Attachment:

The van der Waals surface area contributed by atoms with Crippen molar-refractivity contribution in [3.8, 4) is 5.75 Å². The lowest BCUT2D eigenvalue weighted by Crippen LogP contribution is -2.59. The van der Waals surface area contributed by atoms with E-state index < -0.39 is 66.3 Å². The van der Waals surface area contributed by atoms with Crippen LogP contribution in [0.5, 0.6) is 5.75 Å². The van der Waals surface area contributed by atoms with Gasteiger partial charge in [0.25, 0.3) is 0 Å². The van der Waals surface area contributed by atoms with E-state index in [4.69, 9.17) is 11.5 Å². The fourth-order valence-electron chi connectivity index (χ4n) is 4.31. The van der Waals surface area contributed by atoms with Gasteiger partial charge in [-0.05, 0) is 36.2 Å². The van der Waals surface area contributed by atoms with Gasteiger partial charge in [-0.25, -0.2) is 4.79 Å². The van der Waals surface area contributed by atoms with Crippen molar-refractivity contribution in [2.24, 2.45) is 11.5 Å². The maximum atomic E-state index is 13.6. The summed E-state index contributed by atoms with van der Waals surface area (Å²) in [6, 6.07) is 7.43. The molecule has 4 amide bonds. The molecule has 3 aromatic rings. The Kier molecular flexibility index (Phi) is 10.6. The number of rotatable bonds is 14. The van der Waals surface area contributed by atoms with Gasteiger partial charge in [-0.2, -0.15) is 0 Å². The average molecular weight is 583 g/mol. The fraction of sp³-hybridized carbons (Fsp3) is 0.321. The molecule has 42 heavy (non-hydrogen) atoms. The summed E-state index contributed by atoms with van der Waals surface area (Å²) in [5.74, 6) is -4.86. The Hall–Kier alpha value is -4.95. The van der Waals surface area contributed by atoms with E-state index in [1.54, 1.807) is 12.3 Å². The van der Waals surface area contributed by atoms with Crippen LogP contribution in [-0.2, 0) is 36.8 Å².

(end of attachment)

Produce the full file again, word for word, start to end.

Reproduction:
The van der Waals surface area contributed by atoms with Crippen molar-refractivity contribution in [3.8, 4) is 5.75 Å². The lowest BCUT2D eigenvalue weighted by Crippen LogP contribution is -2.59. The van der Waals surface area contributed by atoms with E-state index < -0.39 is 66.3 Å². The van der Waals surface area contributed by atoms with Crippen LogP contribution in [0.5, 0.6) is 5.75 Å². The van der Waals surface area contributed by atoms with Gasteiger partial charge in [0.25, 0.3) is 0 Å². The van der Waals surface area contributed by atoms with E-state index in [4.69, 9.17) is 11.5 Å². The fourth-order valence-electron chi connectivity index (χ4n) is 4.31. The van der Waals surface area contributed by atoms with Gasteiger partial charge in [-0.05, 0) is 36.2 Å². The van der Waals surface area contributed by atoms with Gasteiger partial charge in [-0.25, -0.2) is 4.79 Å². The van der Waals surface area contributed by atoms with Crippen molar-refractivity contribution in [2.24, 2.45) is 11.5 Å². The maximum atomic E-state index is 13.6. The summed E-state index contributed by atoms with van der Waals surface area (Å²) in [6, 6.07) is 7.43. The molecule has 4 amide bonds. The molecule has 3 aromatic rings. The Kier molecular flexibility index (Phi) is 10.6. The number of rotatable bonds is 14. The van der Waals surface area contributed by atoms with Gasteiger partial charge in [-0.2, -0.15) is 0 Å². The average molecular weight is 583 g/mol. The fraction of sp³-hybridized carbons (Fsp3) is 0.321. The molecule has 42 heavy (non-hydrogen) atoms. The summed E-state index contributed by atoms with van der Waals surface area (Å²) in [5.74, 6) is -4.86. The Hall–Kier alpha value is -4.95. The van der Waals surface area contributed by atoms with E-state index in [1.54, 1.807) is 12.3 Å². The van der Waals surface area contributed by atoms with Crippen LogP contribution in [-0.2, 0) is 36.8 Å².